Design/methodology/approach

This paper aims to report a narrative literature review that examines research on the presentation, recognition, and diagnosis of autistic women and girls.

Findings

Findings suggest that autistic females present differently to males and highlight low recognition of the female presentation of autism among the general public, in social spheres, educational, clinical and forensic settings. This lack of recognition appears to affect the likelihood of females being referred for diagnosis, the reliability of diagnostic assessments and subsequent access to support.

Originality/value

Recommendations for clinical practice focus on initiatives to increase awareness of the female presentation of autism, improving the diagnostic process for females, increasing female representation within autism training and for future research to support these goals.

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Article
Publication date: 26 March 2019

Marion Hersh and Sharon Elley

The purpose of this paper is to present new empirical data on the experiences of 120 teachers and professionals working with autistic children and young people across…

Abstract

Purpose

The purpose of this paper is to present new empirical data on the experiences of 120 teachers and professionals working with autistic children and young people across different settings in Poland where autism research on inclusive education is scarce. It explores the relationship of inclusive education to the social and neurodiversity models of disability. It makes evidence-based recommendations for good practice and modelling and evaluating future education and inclusion practices.

Design/methodology/approach

It uses a survey approach involving a combination of qualitative and quantitative data collection and embeds practical findings in theory, including the relationship of inclusive education to the social and neurodiversity models of disability.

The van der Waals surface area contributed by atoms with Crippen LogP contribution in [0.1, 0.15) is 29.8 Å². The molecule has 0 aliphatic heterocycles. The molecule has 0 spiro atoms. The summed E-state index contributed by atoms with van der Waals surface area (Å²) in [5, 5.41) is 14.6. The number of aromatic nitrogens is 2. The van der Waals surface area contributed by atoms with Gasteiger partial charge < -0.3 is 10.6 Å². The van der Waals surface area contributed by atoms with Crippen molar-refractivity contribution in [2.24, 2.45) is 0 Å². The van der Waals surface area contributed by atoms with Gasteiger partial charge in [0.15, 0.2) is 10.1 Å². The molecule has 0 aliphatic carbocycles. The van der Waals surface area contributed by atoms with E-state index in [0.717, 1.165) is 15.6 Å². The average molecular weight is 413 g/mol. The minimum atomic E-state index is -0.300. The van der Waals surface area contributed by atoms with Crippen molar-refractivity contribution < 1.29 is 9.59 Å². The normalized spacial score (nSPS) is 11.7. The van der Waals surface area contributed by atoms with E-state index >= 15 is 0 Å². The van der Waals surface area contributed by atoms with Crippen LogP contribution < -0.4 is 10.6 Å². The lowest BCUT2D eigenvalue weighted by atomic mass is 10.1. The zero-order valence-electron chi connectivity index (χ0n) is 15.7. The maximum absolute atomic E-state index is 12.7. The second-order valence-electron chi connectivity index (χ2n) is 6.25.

Findings

The findings include the barriers teachers and related professionals experience in facilitating inclusive teaching and learning and how the following would be useful to autistic students: opportunities to exercise responsibilities and take leadership roles; social as well as educational inclusion; provision of a safe environment; regular funded autism training in work time; and appropriate use of additional classroom teachers.

Research limitations/implications

A survey-based approach has limitations.

Practical implications

Opportunities to exercise responsibilities and take leadership roles; social as well as educational inclusion; provision of a safe environment; regular funded autism training in work time; and appropriate use of additional classroom teachers.

Social implications

This study can be useful in the development of social skills and communication, social and educational inclusion.

Originality/value

Polish teachers’ attitudes, experiences and support needs, including some previously overlooked issues, are related to the broader international context beyond Poland. Analysis of the findings is used to derive evidence-based recommendations for good practice and modelling, and evaluating future education and inclusion practices.

Details

Advances in Autism, vol. 5 no. 2
Type: Research Article
ISSN: 2056-3868

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Article
Publication date: 11 May 2012

Ereny Gobrial and Raghu Raghavan

Children and young people with co‐morbid intellectual disabilities and autism are more prone to experience mental health problems compared to people with intellectual…

Abstract

Purpose